I never knew that. I doubt it was Ho because he spent years in a reeducation camp. In the early 80s, I saw a photo in the Seattle newspaper that showed a group of former 7th ARVN Div personnel that were incarcerated at the former ARVN basic training facility located to the West of Hwy 4 between My Tho and Saigon. I don’t remember the facility name. Ho was one of the former ARVN soldiers in the photo.

    Hope you are well.

    Cheers,

    Dick

  15. I was in GoCong during TET. Myself and one of the 514th MI clerks had just returned from R&R and got stuck at TonSunut(sp) for 24 hours at the helipad(in a drainage ditch) before we hitched a ride to Dong Tam then to HoaDong via PBR. Anyway myself and another RTO had guard duty on the roof of the main compound when they mortared the guardbuilding next to the Province Chiefs ‘Palace’, I have pictures of it. SFC Karl Howell was wounded at the SOIC when the big jail break happened. He and Bill Pooley were my bosses. Karl has passed away also. I have a ‘older’ spreadsheet that I built back in the late 90’s early 2000’s with a fairly complete roster. If anyone would like a copy shoot me your email. Fun listening to everyone.

    • Hi Richard, did SFC still have the Boa during your time? Do you remember a RTO named Stevenson? He was in an operation when a MACV Captain was KIA. Do you recall Hoa Dong Tet after action reports? James

      • Jim,

        I Derosed in mid June 1967 and didn’t get back into Nam for my second tour until 2 Feb 1968. Larry Hoffman was at Sector during Tet. Recommend you contact him at butchlarry@hotmail.com. I remember Stevenson.
        Cheers ,

        Dick Pendleton

      • Yes, SFC Howell had a pet boa at team house 1. The snake’s nickname was No Shoulders. The VN National Police guard at team house 2 freaked out when the boa got out of his cage. Their normal reaction was to get on a vehicle hood.

        Cheers,

        Dick Pendleton

  16. Tom Chirug was the Team 83 Naval Intelligence Liaison Officer (NILO). He did not directly work with the Vietnamese Sector S2’s Provincial Recon Unit (PRU). The PRU was led by Vietnamese MSG Nguyen Bach Ho. As the Assistant S2 Advisor, I routinely worked with Ho.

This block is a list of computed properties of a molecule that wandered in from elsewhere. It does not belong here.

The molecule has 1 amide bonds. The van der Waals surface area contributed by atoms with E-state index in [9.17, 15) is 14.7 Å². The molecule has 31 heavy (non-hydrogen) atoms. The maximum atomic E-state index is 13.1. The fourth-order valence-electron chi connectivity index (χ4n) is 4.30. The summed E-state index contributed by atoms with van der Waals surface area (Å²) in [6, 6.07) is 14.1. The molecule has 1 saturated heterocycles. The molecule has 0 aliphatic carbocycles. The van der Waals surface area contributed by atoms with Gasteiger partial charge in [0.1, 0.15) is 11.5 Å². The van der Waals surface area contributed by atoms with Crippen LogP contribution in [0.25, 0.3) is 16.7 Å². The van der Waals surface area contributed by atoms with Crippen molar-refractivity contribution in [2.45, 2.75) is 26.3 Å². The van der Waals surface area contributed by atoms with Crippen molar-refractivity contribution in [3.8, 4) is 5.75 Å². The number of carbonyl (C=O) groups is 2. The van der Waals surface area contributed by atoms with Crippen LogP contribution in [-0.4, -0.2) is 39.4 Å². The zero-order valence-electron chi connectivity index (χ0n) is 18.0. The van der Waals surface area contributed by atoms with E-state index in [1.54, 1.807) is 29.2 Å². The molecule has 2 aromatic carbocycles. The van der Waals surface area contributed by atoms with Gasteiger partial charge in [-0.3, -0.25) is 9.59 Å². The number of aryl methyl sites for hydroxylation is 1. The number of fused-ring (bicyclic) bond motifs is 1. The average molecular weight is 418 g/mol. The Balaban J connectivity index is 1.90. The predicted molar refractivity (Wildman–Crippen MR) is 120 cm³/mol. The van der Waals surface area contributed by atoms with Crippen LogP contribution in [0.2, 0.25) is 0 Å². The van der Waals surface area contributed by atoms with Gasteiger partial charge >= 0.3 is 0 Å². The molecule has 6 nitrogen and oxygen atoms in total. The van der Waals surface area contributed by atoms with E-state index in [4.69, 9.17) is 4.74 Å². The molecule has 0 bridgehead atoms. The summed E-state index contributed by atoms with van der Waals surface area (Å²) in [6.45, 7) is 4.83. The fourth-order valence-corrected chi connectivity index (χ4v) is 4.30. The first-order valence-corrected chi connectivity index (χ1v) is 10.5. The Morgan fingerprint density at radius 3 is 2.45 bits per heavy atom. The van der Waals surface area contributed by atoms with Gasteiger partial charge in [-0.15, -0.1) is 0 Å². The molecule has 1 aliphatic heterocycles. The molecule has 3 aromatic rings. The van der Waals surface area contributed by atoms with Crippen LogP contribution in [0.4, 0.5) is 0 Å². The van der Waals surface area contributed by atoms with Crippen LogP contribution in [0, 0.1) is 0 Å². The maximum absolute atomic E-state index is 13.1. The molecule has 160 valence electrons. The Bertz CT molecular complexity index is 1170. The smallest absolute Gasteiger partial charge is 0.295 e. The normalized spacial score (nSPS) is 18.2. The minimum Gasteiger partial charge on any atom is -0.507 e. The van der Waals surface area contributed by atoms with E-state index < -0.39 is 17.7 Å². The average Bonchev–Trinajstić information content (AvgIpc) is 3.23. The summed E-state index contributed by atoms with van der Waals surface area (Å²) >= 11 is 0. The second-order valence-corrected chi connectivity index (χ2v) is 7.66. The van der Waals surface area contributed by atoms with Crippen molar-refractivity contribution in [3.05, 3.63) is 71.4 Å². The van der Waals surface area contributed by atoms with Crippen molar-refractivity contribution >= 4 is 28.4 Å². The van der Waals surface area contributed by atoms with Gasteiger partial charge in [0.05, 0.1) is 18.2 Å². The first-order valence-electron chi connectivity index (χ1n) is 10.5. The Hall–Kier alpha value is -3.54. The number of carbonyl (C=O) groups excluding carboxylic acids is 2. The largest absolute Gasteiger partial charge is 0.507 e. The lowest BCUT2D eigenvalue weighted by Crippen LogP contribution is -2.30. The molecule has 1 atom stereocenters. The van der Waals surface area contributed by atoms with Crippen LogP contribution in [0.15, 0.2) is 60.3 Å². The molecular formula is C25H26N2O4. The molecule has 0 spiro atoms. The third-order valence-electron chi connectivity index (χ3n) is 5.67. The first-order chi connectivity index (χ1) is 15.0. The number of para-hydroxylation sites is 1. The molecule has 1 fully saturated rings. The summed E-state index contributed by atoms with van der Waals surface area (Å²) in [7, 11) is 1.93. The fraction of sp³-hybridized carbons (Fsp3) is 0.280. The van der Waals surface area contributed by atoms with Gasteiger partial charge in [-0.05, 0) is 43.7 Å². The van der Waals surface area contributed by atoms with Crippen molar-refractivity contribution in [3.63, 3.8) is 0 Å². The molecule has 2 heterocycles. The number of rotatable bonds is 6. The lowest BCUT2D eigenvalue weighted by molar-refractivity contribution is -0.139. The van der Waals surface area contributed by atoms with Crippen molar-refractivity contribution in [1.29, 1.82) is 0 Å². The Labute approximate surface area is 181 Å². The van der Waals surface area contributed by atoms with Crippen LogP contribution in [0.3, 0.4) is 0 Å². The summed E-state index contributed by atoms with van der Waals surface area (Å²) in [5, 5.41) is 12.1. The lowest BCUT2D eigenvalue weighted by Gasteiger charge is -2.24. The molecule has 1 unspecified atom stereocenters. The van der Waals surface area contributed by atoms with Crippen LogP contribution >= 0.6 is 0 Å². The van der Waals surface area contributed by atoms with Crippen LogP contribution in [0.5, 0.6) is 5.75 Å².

• Say, Jon, it really would be good if we could have at least a last name for you and your affiliation with Team 83. I don’t mind divulging info on good old Tom Chirurg but just help clarify things from our end. At Tet ’68, I had just been assigned to CORDS Regional HQs in Cantho but returned to spend a couple days there with my young sweetheart – and future wife. But as soon as I’d arrived on the Air America Shuttle, the Offensive shut everything down and I was stuck in Go Cong for another week. (Fyi, Go Cong was about the only place not hit during Tet and then only a week later in a short, sharp & sweet attack that liberated the bad guys from the local prison.) I spent a lot of time at MACV and the CIA house, mostly in the company of a SEAL guy on secondment to the PRU. But Chirurg was definitely not around and I have no idea where he was as he did sorta’ drift in and out of the province. In any case, Tom’s quite a yarn-spinner — and I don’t mind saying this publicly on this site — and whatever you’ve heard, I’d definitely take with a half-a-ton of salt. Cheers.

    • Say, Richard, did you know that the head of the PRU in Go Cong failed his lie detector test after Tet and exposed as a VC agent? Not sure if same guy you knew but quite a little scandal according to our old buddy Stew Mayse with whom I kept in touch after quitting USAID after Tet. Question is, just who was he knocking off out there in the boonies for all those years?!

  17. Bob,

    It’s good to hear from you after all the eons after ’67. Lots of water under the bridge. Go Cong and ‘Nam are never far from my thoughts. Served a second tour Feb ’68 thru Feb ’69 at Hq USARV in G2. The Army wouldn’t let me resign in ’67 so I stuck around until 1990. Had a short tour in Iran as an advisor in ’75. Also, served 13 1/2 years in Germany. That was the place to be during the Cold War. Married an Army Nurse in ’67. We have 2 children in their 40s and 4 grand kids.

    My phone numbers are 256-325-1185 and 256-497-8434 (CP). We live in Northern AL.

    Bill Pooley passed in Jul 2012. He was a great friend and I miss him. Jim Schall died in a fire at his home in MD over 20 years ago. He was a DA civilian. Dave Long died in 2013. He committed suicide. PTSD was a major cause. I keep in touch with Larry Hoffman. He and his wife are fine friends.

    We had a great group in AT 83.

    All the best to you.

    Cheers,

    Dick

    • Hi Dick,

      Good to hear from you. As you probably know, Carl and I have been in touch for years.

      Quick up date.

      I went back to college in 67, graduated from U Mass in 71. Got married and moved up to Upstate NY. My First Pilot, Tauno Wirkki was from the area also. Did 20 yrs in the Heating and Oil business, sold it. Went into financial services, Paine Webber, UBS and LPL for another 20.Sold that last year. Still have a car wash and self storage business. We have two kids, one granddaughter.

      For the last 10 years I have been active in 221st. Aviation Co. reunions. Hank Collins from Northern Al. and I worked closely on the project for years. Have two coming up this fall. One will be at Ft. Rucker to commemorate the new Birdog memorial.

      Any idea of what happened to A.C. Cunningham? He was a character.

      I am always amazed of the lifelong bonds that were forged in the Go Cong experience.

      Cheers! Bob